The International Association for the Study of Pain (IASP) defines pain as an unpleasant sensory and emotional experience associated with actual or potential tissue damage.
Pain is not just a physical sensation. It is influenced by attitudes, beliefs, personality and social factors, and can affect emotional and mental wellbeing.
Although two people may have the same pain condition, their experience of living with pain can be vastly different—if you live with pain, you would already know this.
There are three main categories of pain: acute, chronic and cancer pain.
Acute pain lasts for a short time and occurs following surgery or trauma or other condition. It acts as a warning to the body to seek help. Although it usually improves as the body heals, in some cases, it may not.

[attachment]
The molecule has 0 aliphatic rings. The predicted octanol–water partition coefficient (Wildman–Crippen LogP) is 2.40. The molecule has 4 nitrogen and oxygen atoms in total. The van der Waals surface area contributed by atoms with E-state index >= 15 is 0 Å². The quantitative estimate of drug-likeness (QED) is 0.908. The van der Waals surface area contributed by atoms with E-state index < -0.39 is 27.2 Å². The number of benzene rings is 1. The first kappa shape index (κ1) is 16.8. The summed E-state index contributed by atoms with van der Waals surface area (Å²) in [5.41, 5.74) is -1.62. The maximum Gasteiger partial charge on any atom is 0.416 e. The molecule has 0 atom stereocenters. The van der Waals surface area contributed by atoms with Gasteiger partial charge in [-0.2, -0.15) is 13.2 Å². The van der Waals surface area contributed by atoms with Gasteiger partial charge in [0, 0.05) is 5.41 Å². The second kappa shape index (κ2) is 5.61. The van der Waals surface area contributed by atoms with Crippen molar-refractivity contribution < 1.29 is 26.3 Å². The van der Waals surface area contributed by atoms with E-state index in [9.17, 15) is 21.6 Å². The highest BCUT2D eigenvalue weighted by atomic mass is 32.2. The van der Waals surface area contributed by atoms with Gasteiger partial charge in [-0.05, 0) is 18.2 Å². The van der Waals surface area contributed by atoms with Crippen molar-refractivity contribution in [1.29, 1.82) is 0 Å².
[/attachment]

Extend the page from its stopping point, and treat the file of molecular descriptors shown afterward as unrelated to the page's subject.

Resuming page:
Chronic pain lasts beyond the time expected for healing following surgery, trauma or other condition. It can also exist without a clear reason at all. Although chronic pain can be a symptom of other disease, it can also be a disease in its own right, characterised by changes within the central nervous system.
Cancer pain can occur in patients with early stage and advanced disease, and in cancer survivors as a severe and debilitating side-effect of treatment.